Hiring two people to split up one set of managerial duties might actually make financial and organizational sense.
Holacracy. Self-management. Distributed leadership. You’re probably already aware of the management models that eliminate hierarchy—and with it, managers. The goal is to empower all employees to make decisions and peel away layers of bureaucracy that are thought to hold back innovation. That, in turn, is supposed to help attract more talent, increase productivity, and accelerate growth.
Over the last decade, companies including Zappos, Medium, and Buffer have embraced flat organizational structures. But these experiments don’t always work. After adopting a self-management model in 2014, Buffer’s team struggled to adapt. Employees felt overwhelmed by their new freedom. They felt lost without expectations, guidance, and accountability. By the following year, CEO Leo Widrich had reported, “Hierarchy has once again become a central part of how we work again at Buffer.”
If you don’t impose hierarchy from above, it may emerge naturally.
Through this experience, Buffer learned one very important lesson: If you don’t impose hierarchy from above, it may emerge naturally.
The truth is, some employees have more experience and expertise than others. That’s why their peers intuitively look to them for advice and leadership. But leadership doesn’t have to be centralized. If you’re considering a shift toward distributed leadership but aren’t sure if going completely flat is right for your company, consider embracing joint leadership. Yes, it means you’ll have more managers, not fewer—but that could be just what your growing company needs. Here’s why.
Joint leadership simply means dividing what’s typically one person’s managerial duties between multiple people, who put their heads together to make leadership decisions. By adopting this model, you can benefit from two unique skill sets and personality types.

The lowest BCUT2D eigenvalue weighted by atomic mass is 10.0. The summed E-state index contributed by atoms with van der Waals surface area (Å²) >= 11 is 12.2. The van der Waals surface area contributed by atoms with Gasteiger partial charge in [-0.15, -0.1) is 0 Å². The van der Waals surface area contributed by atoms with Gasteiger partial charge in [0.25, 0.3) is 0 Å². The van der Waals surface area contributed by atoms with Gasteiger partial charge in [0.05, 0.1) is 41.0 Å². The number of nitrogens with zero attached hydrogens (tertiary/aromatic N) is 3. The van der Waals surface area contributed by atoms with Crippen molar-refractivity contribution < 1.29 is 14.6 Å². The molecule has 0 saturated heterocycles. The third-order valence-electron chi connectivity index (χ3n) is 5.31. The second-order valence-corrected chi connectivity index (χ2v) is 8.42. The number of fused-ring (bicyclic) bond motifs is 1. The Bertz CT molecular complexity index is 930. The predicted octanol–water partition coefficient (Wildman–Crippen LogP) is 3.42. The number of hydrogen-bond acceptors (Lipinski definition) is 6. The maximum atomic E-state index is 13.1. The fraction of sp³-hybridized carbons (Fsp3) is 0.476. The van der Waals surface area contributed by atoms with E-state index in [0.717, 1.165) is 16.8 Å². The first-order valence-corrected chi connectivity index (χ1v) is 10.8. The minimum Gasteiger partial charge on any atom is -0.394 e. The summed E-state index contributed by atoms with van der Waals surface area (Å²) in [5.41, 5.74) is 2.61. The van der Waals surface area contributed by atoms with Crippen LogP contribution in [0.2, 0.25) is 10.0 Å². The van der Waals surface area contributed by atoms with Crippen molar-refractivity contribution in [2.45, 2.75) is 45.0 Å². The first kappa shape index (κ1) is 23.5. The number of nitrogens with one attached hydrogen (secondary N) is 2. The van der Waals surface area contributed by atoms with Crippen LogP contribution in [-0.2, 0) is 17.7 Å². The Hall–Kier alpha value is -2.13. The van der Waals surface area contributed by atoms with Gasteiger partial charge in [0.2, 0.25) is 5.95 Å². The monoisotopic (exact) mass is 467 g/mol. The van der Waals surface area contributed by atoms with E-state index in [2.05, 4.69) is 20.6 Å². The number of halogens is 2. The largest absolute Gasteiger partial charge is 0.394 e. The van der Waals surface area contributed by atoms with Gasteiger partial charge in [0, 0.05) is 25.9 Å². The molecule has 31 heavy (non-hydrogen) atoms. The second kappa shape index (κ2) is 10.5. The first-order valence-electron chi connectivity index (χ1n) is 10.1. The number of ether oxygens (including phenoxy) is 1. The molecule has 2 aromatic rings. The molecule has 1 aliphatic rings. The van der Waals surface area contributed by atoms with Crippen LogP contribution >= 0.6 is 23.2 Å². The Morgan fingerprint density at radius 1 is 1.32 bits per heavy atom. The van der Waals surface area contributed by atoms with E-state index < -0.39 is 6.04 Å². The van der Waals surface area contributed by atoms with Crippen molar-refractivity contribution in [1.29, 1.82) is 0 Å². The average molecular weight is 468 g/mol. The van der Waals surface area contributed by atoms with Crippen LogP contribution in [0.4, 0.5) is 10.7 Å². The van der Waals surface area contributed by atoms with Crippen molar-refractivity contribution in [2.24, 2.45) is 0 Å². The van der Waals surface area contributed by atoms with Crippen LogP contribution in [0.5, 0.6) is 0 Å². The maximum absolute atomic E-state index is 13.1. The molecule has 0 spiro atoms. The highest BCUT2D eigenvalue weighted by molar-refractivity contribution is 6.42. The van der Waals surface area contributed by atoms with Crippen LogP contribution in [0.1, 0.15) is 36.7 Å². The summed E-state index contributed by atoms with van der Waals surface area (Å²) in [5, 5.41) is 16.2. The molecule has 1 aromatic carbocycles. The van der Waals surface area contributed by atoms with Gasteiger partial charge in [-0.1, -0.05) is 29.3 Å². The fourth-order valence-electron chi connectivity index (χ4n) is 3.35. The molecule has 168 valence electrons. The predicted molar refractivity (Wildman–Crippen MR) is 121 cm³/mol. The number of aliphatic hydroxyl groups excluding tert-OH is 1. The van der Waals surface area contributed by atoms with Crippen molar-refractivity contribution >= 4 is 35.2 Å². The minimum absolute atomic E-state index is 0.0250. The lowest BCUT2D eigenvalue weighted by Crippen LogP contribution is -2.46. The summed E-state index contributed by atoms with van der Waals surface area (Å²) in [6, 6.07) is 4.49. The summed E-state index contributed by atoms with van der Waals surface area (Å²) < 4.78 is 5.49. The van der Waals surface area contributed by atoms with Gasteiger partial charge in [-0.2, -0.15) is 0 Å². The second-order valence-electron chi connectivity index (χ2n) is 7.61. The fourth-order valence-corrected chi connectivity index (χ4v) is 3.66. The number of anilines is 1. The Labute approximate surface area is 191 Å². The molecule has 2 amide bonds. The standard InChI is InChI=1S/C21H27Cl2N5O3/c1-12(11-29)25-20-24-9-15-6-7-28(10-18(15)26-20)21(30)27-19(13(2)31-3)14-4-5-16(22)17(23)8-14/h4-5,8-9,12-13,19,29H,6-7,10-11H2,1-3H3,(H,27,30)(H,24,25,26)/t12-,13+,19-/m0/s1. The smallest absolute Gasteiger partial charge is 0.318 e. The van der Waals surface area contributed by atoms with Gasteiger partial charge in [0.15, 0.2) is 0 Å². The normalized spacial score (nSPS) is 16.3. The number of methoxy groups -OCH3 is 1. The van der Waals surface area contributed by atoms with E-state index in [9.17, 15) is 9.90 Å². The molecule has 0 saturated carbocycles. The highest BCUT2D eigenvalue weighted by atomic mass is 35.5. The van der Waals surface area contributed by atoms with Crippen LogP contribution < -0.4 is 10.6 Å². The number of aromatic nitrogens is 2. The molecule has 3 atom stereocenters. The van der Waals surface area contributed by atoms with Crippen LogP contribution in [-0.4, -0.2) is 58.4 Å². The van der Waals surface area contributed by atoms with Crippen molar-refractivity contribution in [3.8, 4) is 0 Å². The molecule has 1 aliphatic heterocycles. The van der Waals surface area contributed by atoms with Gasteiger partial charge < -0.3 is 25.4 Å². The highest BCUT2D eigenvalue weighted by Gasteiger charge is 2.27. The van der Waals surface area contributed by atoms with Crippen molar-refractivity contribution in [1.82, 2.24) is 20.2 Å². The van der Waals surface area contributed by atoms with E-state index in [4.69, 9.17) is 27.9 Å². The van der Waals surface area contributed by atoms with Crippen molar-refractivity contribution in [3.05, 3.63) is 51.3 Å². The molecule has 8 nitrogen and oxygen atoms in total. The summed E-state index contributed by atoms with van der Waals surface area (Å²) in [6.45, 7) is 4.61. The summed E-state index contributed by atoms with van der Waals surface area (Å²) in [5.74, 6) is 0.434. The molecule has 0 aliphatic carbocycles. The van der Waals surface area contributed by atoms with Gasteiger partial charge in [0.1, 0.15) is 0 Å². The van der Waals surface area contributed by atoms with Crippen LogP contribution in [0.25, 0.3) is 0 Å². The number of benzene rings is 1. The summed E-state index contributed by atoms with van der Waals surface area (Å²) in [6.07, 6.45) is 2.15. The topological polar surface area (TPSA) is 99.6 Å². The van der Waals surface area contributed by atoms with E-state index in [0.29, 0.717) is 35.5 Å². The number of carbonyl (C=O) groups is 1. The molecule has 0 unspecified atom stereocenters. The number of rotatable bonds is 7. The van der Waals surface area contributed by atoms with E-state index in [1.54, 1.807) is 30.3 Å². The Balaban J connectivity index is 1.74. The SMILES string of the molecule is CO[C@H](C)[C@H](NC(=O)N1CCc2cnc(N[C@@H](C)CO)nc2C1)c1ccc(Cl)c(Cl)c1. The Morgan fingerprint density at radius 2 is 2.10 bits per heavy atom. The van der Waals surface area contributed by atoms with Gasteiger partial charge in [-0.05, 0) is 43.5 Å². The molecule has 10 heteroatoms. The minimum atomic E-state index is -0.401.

Let’s say you hire two people to lead customer success at your SaaS startup instead of one. Over the course of their careers, both of those people have developed a core set of strengths. The first person you hire has 10 years of experience: seven years in technical customer support followed by three years in customer success. He’s a seasoned team leader with considerable technical expertise. Plus, his ESFJ personality is likely to help encourage a cooperative team spirit.
The second person you hire has eight years of experience: three years as an account manager, two years as an account strategist, and three years as a marketing consultant. She has a history of working directly with executive-level personnel and a proven ability to drive growth at scale. Plus, her INTJ personality is likely to help foster a culture of achievement.
Despite their strengths, each lacks important skills that could derail their efforts. By hiring (or promoting) two leaders with complementary skills, you significantly reduce their risk of failure while leveraging their individual strengths.
Joint leadership doesn’t mean paying two C-level salaries instead of one. In fact, it’s not always suitable for seasoned professionals. But it’s ideal for those with less than five years’ experience.
Career progression is a top priority for people early in their careers. By allowing your most promising young employees to take on more responsibility, you can satisfy that hunger without promoting them into roles they’re not quite ready for.
Putting your trust in someone who’s inexperienced may feel like a risky move, especially in a startup environment. Dividing managerial responsibilities between two high-potential employees will help you lessen the risks while leveraging both of their talents and ambition.
We all want motivated, committed employees. But when they become competitive, it can threaten the harmony of an organization’s culture. The truth is, high-growth companies and startups can be very political places to work. From mid-level managers to executives, employees often compete with one another—and not just for sought-after resources.
By hiring (or promoting) two leaders with complementary skills, you’ve significantly reduced their risk of failure while leveraging their individual strengths.
Because every decision can affect the future of a small company, what one employee does can have a big impact. Savvy employees know this and feel motivated to maximize their own influence. And because it’s a person’s connections and achievements that push their careers forward, this effect is often amplified when high-profile personalities are involved.
Hiring two people to manage one function can help eliminate these power struggles. In fact, the shift in language that accompanies joint leadership can have a tremendous impact. For example, speaking in terms of “we” instead of “I” can instill a more team-oriented culture. That’s just one more reason why adding managers might mean having less conflict to manage.
This article was written by Jes Kirkwood from Fast Company and was legally licensed through the NewsCred publisher network.